"He righted himself, took aim, and squeezed off two more rounds at the officer's chest, killing him instantly."

Rosenberg's novel is an obscenity, due to its falseness. In an Author's Note, Rosenberg proclaims how Christian he is. Yet his book is one of the more un-Christian books I've read, which says a lot, given the context of today. There's a Christian way to oppose evil, but Joel C. Rosenberg hasn't found it. You'll discover no Alyosha Karamazovs in his unhappy pages.

In its way, The Tehran Initiative is as insane a novel as the one I recently reviewed by Ann Beattie. I have to rate his book higher simply because it is a page-turner. Which is fine. One doesn't need to linger long over those fast-moving pages. Meanwhile, duck your head, because more missiles are flying.

"What David didn't know was that death was already on its way . . . At an altitude of 17,429 feet, the CIA's $4.5 million, state-of-the-art unmanned aerial vehicle known as the MQ-1 Predator had already received its encoded orders . . . Now, a five-and-a-half foot, one-hundred-pound AGM-114 Hellfire air-to-ground missile was sizzling through the crisp morning air at Mach 1.3."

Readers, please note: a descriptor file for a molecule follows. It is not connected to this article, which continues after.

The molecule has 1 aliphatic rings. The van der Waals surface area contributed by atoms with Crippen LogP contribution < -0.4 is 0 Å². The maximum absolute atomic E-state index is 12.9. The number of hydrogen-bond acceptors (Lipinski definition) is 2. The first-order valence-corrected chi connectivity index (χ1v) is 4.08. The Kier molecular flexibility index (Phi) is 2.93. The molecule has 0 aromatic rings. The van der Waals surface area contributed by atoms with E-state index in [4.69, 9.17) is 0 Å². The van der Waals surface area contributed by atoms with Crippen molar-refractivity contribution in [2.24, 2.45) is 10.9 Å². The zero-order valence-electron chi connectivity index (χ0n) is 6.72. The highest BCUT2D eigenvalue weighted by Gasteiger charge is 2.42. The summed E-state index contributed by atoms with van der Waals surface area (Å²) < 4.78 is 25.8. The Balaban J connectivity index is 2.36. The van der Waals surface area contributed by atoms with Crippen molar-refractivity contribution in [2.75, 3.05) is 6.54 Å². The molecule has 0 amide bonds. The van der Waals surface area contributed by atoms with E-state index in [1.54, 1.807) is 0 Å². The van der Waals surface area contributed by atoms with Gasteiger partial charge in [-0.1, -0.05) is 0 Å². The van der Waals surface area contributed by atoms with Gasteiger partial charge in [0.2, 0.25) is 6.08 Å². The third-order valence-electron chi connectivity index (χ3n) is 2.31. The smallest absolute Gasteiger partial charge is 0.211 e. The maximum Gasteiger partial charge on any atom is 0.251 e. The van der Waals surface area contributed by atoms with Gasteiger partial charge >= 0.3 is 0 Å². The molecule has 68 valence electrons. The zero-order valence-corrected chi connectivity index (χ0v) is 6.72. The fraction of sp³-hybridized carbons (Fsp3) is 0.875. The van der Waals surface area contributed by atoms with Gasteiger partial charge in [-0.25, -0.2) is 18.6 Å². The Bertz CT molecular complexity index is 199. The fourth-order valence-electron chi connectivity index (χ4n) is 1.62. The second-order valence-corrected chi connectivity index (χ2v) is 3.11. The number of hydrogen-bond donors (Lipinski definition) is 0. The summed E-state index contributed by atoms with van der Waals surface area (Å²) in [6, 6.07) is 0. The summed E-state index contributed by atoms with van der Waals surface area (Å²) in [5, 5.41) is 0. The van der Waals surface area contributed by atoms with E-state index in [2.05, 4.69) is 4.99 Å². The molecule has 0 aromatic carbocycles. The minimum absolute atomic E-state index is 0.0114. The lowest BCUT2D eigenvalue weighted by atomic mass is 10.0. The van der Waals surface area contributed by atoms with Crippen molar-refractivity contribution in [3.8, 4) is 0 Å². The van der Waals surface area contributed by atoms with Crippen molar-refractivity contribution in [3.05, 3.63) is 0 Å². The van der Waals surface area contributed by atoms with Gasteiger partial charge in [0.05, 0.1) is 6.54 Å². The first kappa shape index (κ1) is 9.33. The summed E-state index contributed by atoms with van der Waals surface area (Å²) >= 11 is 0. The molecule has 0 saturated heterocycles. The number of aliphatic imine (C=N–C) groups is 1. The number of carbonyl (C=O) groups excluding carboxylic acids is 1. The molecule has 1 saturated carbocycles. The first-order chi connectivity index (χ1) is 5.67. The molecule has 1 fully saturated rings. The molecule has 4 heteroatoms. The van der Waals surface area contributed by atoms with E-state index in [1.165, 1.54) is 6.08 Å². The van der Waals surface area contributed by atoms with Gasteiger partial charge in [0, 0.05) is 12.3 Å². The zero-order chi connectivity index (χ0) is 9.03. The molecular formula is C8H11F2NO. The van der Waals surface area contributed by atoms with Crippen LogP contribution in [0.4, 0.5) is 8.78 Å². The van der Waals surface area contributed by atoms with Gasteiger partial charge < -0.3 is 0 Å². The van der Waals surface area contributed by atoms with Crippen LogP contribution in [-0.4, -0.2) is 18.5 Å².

Does this sound like it was written by a Christian? Or by someone consumed with armaments, war, and death?

PUBLISHER: Tyndale House
REVIEWED BY: King Wenclas

Tuesday, January 24, 2012

More Is Less

Saints and Sinners by Edna O'Brien

This opening of a story, "Old Wounds," is what passes among the refined literary crowd as good writing:

"In our front garden, there were a few clumps of devil's pokers-- spears of smoldering crimson when in bloom, and milky yellow when not. But my mother's sister and her family, who lived closer to the mountain, had a ravishing garden: tall festoons of pinkish-white roses, a long low border of glorious golden tulips, and red dahlias that, even in the hot sun, exuded the coolness of velvet. When the wind blew in a certain direction, the perfume of the roses vanquished the smell of dung from the yard, where the sow and her young pigs spent their days foraging and snortling. My aunt was so fond of the piglets that she gave each litter pet names, sometimes the same pet names, which she appropriated from. . . ." Etc. etc. etc.